Captain Corelli’s Mandolin is the fictional story of various Greeks and Italians during the second World War, with a focus on a Greek girl named Pelagia and the Italian army captain Antonio Corelli. I would not go so far as to call it a libertarian book; however, it is a book with a great deal which should appeal to libertarians. Louis de Bernieres, the author of CCM, has described it as a story about “what happens to the little people when the big people get busy.” While the books’ potshots are primarily aimed at the fascist governments of the Axis and at the communist militia, there are also pokes at more liberal governments. Neither the British government nor the post-war democratic Greek government is portrayed as evil, but the errors they make from lack of knowledge and thought are pointed out in multiple places.
Although the main characters in the novel are fictional, the story takes place in a firmly historical context. In the opening chapters Mussolini orders an invasion of Greece, much of which we see through the eyes of an Italian soldier named Carlo. Carlo quickly becomes aware not only that his government is run by incompetents, but that it cares not one whit for him: he and a friend are ordered to attack an Italian outpost while disguised as Greek soldiers, the assumption being that the two of them will be killed but that the “Greek attack” will provide a casus belli for the invasion.
On the opposite side of this conflict, we see the ruination of Pelagia’s first fiancé, a fisherman named Mandras. Mandras starts out as a handsome and innocent, if irresponsible, man who plays with dolphins and provides quite adequately for himself and his aging mother. By the time he returns from fighting for the Greek army he is emaciated and traumatised.
Following the German army also invading Greece, the Greek army is quickly defeated and Cephalonia, the island upon which Pelagia lives, is occupied. Despite this, there is a resistance movement which Mandras, feeling incapable of working at his former occupation, seeks to join. He unwittingly joins the communist “resistance”, however, a group aimed less at fighting the fascists than pretending to fight them in order to gather supplies for a violent communist takeover of the country at a later date. It is during this time that Mandras really becomes unlikeable and unsympathetic, turning into a fat, entitled serial rapist.
It should be stressed that there is no blanket condemnation of communists; for example, one regular drinking friend of Pelagia’s father is a devoted communist, and several characters – Pelagia included – express at least some sympathy for Marxist ideas. The trouble comes when people try to actually put these ideas into practice. Communist leader Hector justifies his actions by claiming that the peasants of the land “are full of false consciousness, and it’s just something that we have to get out of them, in their own interests.” (Chapter 28, “Liberating the Masses”)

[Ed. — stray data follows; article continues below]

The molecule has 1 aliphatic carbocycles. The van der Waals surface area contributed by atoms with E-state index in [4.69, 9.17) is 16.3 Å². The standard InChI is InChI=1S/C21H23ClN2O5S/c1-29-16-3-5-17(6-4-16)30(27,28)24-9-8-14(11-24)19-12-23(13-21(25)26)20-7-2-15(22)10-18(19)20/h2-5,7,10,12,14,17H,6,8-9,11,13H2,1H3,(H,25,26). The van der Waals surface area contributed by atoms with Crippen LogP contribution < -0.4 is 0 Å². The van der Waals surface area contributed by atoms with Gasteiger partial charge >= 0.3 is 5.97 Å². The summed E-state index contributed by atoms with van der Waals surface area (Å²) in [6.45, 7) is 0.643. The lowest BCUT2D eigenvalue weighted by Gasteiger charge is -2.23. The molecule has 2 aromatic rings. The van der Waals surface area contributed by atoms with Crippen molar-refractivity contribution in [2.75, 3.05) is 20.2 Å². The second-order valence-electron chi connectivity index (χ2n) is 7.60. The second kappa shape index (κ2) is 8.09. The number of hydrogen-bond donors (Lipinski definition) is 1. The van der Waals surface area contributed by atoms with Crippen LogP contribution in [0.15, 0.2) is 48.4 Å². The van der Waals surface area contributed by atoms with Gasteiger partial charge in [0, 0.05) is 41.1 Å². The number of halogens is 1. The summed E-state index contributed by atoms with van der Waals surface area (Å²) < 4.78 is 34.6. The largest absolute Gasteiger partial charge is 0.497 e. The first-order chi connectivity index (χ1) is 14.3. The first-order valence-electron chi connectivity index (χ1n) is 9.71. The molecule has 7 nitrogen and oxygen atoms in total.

The communists are inadvertently helped in this by the British government, which, unable to tell the difference between genuine anti-fascist rebels and communist partisans, equips the very people it will be fighting against in only a few short years. It is not difficult to see in this a precursor to the USA in the Cold War, which of course installed dictators such as Saddam Hussein only to end up fighting them later on.
Perhaps one of the most infamous historical events portrayed in the novel follows the surrender of the Italian government. The Italian army divisions, which had hitherto been fighting alongside the German army, were now their enemies. On Cephalonia the Italian army initially fought, but was forced to surrender after running out of ammunition. Thereafter came a brutal massacre in which more than 5000 Italian soldiers were killed. In the novel these include Carlo; the titular Captain Corelli is saved by Carlo, and taken, unconscious, to the house of Pelagia – the two of them having fallen in love, and her father being an experienced doctor.
Of course, eventually the Axis leave Cephalonia, but this is far from the end of Pelagia’s suffering at the hands of governments. No sooner have the Germans left than the communists emerge: “They formed Workers’ Councils and Committees, and proceeded to elect themselves unanimously to every post of authority, and to extort a tax of a quarter on everything they could think of… In Cephalonia the Communists began to deport awkward characters to concentration camps; from a safe distance they had watched the Nazis for years, and were well-versed in the arts of atrocity and oppression.” (Chapter 63, “Liberation”). One of these awkward characters is Pelagia’s father, who is dragged off one day and returns two years later in a condition similar to that of Mandras after his stint in the army.
The criticisms of the democratic government following are rather more muted, as is only appropriate, but they are still present. Pelagia takes over her father’s medical practise until “1950, when the women of the house failed to accumulate enough money to bribe a public health official into ignoring the fact that the doctor and Pelagia were unqualified.” (Chapter 64, “Antonia”). Despite both being apparently quite competent, this leads to near-destitution for the family. Later on, there is reference to a tax on completed houses, with the predictable-in-hindsight result that no-one ever completely finishes building their house.
I’m not going to suggest that the book is worth reading purely on account of its libertarian content. However, if you enjoy reading fiction then this can be an additional reason in favour of reading the book, which I highly recommend.